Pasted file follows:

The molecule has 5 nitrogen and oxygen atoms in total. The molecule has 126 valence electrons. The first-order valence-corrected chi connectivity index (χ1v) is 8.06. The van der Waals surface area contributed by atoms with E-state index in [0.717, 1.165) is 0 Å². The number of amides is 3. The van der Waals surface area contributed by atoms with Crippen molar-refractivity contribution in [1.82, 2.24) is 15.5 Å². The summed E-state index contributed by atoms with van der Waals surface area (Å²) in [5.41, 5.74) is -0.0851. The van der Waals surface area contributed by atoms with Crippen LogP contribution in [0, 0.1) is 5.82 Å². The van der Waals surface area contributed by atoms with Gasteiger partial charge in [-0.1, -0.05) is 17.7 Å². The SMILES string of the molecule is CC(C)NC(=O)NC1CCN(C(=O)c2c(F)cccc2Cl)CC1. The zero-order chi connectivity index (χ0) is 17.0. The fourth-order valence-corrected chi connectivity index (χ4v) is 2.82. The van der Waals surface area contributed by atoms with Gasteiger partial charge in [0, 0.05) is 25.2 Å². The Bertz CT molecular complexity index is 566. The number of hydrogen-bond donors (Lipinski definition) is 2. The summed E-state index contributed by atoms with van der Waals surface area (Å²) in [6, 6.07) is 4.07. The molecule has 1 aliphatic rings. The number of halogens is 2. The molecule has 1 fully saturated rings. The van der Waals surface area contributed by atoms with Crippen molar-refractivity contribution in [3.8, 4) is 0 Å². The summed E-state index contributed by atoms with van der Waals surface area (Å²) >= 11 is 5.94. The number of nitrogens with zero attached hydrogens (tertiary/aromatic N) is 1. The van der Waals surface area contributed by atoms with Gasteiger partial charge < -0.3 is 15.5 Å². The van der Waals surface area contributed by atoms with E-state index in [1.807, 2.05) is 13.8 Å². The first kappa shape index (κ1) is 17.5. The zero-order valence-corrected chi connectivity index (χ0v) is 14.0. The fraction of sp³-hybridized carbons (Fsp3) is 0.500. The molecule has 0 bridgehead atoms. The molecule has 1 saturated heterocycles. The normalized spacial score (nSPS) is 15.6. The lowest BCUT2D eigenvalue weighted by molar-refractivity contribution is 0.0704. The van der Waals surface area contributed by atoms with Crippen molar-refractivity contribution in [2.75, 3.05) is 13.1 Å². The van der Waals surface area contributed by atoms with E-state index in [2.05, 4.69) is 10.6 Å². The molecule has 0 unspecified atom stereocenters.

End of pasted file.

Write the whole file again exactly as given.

The molecule has 5 nitrogen and oxygen atoms in total. The molecule has 126 valence electrons. The first-order valence-corrected chi connectivity index (χ1v) is 8.06. The van der Waals surface area contributed by atoms with E-state index in [0.717, 1.165) is 0 Å². The number of amides is 3. The van der Waals surface area contributed by atoms with Crippen molar-refractivity contribution in [1.82, 2.24) is 15.5 Å². The summed E-state index contributed by atoms with van der Waals surface area (Å²) in [5.41, 5.74) is -0.0851. The van der Waals surface area contributed by atoms with Crippen LogP contribution in [0, 0.1) is 5.82 Å². The van der Waals surface area contributed by atoms with Gasteiger partial charge in [-0.1, -0.05) is 17.7 Å². The SMILES string of the molecule is CC(C)NC(=O)NC1CCN(C(=O)c2c(F)cccc2Cl)CC1. The zero-order chi connectivity index (χ0) is 17.0. The fourth-order valence-corrected chi connectivity index (χ4v) is 2.82. The van der Waals surface area contributed by atoms with Gasteiger partial charge in [0, 0.05) is 25.2 Å². The Bertz CT molecular complexity index is 566. The number of hydrogen-bond donors (Lipinski definition) is 2. The summed E-state index contributed by atoms with van der Waals surface area (Å²) in [6, 6.07) is 4.07. The molecule has 1 aliphatic rings. The number of halogens is 2. The molecule has 1 fully saturated rings. The van der Waals surface area contributed by atoms with Crippen molar-refractivity contribution in [3.8, 4) is 0 Å². The summed E-state index contributed by atoms with van der Waals surface area (Å²) >= 11 is 5.94. The number of nitrogens with zero attached hydrogens (tertiary/aromatic N) is 1. The van der Waals surface area contributed by atoms with Gasteiger partial charge < -0.3 is 15.5 Å². The van der Waals surface area contributed by atoms with E-state index in [1.807, 2.05) is 13.8 Å². The first kappa shape index (κ1) is 17.5. The zero-order valence-corrected chi connectivity index (χ0v) is 14.0. The fraction of sp³-hybridized carbons (Fsp3) is 0.500. The molecule has 0 bridgehead atoms. The molecule has 1 saturated heterocycles. The normalized spacial score (nSPS) is 15.6. The lowest BCUT2D eigenvalue weighted by molar-refractivity contribution is 0.0704. The van der Waals surface area contributed by atoms with Crippen molar-refractivity contribution in [2.75, 3.05) is 13.1 Å². The van der Waals surface area contributed by atoms with E-state index in [2.05, 4.69) is 10.6 Å². The molecule has 0 unspecified atom stereocenters.